Mary Wyatt: Making magic with ceramics
- Credit: CHARLOTTE BOND
For ceramicist Mary Wyatt the act of creation can be compared to a type of artistic alchemy. The artist can have the idea, shape the clay, paint the sculpture, apply the glaze and yet… the finished piece, the final look resides in the lap of the kiln gods.
The Felixstowe-based artist knows after a lifetime’s experience that there are only so many elements you can control and there is always room for that happy or unhappy accident.
Crammed into her small studio are shelves of finished and half-finished work – much of it reflecting her love of the natural world. Mary says that she always has at least half-a-dozen projects on the go at any one time to allow individual pieces drying time as she works on them. Today there’s some indignant-looking gannets waiting to be finished off huddled together by some shelving.
Their bottom halves have been inspired by pictures of classical Roman amphora and Mary is still undecided whether these birds should be free-standing or inserted into some form of antiquarian metal stand.
Looking around there’s quite a menagerie contained in this small room. Behind us, there’s a flock of sheep waiting to be collected, a herd of horses cantering across her worktop, making their way through a number of regal-looking grebes who appear to look rather disapprovingly that these miniature mustangs muscling in on their space.
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Nesting a little way off are some plump plovers which have just been covered with some fine slip and polished smooth and make a strong contrast with the Raku-fired, metallic tinged grebes.
As Mary conducts me on a tour of her compact studio, she points out her highly colourful tribute to the endangered seabird The Tern. Entitled Return of the Tern, this three-dimensional nest focuses on a clutch of three eggs which appear to have been laid on a beach and rearing up alongside are some pretty large waves which at their peak have been painted to suggest the sky.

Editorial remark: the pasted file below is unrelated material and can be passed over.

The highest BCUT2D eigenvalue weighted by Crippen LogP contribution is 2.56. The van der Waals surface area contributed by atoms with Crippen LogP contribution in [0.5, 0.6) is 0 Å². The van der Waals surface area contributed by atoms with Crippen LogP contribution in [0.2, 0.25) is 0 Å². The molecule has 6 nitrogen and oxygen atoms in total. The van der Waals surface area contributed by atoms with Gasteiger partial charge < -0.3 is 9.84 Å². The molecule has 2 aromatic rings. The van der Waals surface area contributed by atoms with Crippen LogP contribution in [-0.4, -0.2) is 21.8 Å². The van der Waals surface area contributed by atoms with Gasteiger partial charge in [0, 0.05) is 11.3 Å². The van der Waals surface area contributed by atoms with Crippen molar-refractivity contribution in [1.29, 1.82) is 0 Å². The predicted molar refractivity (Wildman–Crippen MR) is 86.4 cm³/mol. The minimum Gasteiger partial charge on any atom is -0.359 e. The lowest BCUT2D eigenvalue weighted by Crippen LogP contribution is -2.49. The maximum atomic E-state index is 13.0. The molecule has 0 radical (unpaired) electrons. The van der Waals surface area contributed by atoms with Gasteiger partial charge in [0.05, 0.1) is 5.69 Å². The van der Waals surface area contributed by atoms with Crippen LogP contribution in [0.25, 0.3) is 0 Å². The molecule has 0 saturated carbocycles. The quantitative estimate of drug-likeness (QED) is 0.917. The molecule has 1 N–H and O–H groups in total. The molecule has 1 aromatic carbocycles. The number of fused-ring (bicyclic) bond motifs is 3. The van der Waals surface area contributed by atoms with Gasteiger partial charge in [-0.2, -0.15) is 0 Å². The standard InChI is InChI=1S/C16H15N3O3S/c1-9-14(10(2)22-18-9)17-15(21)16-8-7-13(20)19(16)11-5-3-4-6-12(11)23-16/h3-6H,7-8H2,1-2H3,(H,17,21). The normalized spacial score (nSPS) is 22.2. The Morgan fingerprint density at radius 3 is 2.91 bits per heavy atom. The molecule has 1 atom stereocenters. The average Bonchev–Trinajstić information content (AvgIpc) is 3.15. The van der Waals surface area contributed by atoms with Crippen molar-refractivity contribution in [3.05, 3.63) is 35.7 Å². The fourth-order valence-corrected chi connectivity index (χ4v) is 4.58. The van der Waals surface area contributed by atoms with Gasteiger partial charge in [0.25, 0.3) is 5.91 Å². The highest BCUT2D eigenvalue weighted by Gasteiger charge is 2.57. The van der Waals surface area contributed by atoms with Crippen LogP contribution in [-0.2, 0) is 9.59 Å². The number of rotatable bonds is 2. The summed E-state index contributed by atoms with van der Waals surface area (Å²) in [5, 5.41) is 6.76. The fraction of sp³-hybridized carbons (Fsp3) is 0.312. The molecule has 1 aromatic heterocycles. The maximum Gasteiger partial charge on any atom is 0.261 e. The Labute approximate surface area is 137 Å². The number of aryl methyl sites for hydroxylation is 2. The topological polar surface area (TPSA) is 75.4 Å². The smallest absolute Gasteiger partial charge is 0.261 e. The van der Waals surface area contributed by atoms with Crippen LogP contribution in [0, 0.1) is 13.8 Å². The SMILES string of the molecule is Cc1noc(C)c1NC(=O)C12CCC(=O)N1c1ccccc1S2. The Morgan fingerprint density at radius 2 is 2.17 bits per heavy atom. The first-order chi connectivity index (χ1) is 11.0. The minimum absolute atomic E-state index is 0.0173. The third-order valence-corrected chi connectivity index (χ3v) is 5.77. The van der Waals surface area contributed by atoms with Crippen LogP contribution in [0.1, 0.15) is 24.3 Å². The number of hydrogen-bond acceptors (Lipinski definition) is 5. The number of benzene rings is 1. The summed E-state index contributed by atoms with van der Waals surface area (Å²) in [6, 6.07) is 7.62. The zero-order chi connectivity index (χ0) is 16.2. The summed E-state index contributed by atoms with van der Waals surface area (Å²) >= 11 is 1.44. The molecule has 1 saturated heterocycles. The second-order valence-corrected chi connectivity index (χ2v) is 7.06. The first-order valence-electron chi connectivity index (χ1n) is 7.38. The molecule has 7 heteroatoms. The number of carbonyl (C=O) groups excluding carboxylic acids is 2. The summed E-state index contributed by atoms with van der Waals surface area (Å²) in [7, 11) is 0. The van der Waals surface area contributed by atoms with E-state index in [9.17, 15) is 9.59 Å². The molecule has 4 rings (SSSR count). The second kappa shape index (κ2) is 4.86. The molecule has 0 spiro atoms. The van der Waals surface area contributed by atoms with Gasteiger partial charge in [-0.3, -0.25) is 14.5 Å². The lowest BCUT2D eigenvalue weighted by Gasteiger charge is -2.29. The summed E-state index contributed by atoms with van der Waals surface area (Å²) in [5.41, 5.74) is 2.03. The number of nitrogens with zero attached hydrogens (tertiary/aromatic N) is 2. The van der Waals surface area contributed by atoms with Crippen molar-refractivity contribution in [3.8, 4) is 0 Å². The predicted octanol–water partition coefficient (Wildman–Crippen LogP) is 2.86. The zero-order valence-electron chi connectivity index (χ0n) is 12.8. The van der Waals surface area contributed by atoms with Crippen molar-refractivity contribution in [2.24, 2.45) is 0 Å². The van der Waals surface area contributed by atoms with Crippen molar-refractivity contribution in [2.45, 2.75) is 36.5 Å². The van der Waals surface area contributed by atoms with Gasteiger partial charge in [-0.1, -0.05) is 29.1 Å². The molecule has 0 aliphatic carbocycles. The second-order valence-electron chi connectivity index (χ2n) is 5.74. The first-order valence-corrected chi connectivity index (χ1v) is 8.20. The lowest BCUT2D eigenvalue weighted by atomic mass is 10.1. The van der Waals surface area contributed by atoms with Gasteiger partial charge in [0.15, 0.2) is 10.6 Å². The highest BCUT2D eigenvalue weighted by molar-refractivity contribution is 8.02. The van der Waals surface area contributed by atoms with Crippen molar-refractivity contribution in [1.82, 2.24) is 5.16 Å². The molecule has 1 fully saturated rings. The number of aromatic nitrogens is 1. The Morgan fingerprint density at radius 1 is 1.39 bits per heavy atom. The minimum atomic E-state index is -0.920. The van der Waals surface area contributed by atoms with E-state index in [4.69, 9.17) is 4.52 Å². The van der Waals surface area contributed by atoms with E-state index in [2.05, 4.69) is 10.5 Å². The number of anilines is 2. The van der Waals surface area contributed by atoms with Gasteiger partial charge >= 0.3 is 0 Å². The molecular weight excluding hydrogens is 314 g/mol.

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“The tern is a lovely bird, I love it, but it’s not one of nature’s brightest creations,” she laughs,
“It lays its eggs on the seashore, so they are in danger of getting trampled underfoot or failing that, washed away in a storm. Never has there been a bird more likely to flirt with extinction. Nevertheless, I love them I watch them at Felixstowe Ferry hovering above the waves and calling to each other. They have a real sense of community.”
Mary retired from teaching art at Farlingaye High School in 2006 and set about reinventing herself as a ceramic artist. “I taught art at Farlingaye for 15 years and always found myself looking after the kiln. At the time I was a painter but increasingly I found myself drawn into the world of ceramics and when I stopped teaching I enrolled myself on a three year ceramics course to bring myself up to speed.”
So what motivates and inspires her? She pauses for a moment before answering: “I think I like shape and movement. I think that’s the common link between my work. Also I like working with the clay, building things up, and getting effects and details that you couldn’t design on paper.
“I like how you can suggest movement in a still object. It’s a little bit of magic. Also, I like shapes. I like the shapes that birds make when they are perched on the nest. They are always very elegant.”
In addition to the haughty gannets Mary is also working on a curious, triangular crab creature which sits on her worktop half built. Lying open next to it is Mary’s notebook crammed full of design ideas and there on the page is this crab creature. “It’s all the angles,” she explains.
The crab is perched on a small rotating platform which allows her to work on all side of her creation.
For Mary lockdown has been something of a blessing because it has forced her to slow down and take stock of what she is doing. “Normally, life is such a treadmill. You constantly on a deadline for one show or another or for a commission and lockdown just put a stop to all that.
“It gave me an opportunity to step back, have a breather, and decide what I wanted to do next, which is where our friend the crab came from.”
Next on the agenda are more experiments with raku glaze firing and getting ready for some possible summer exhibitions.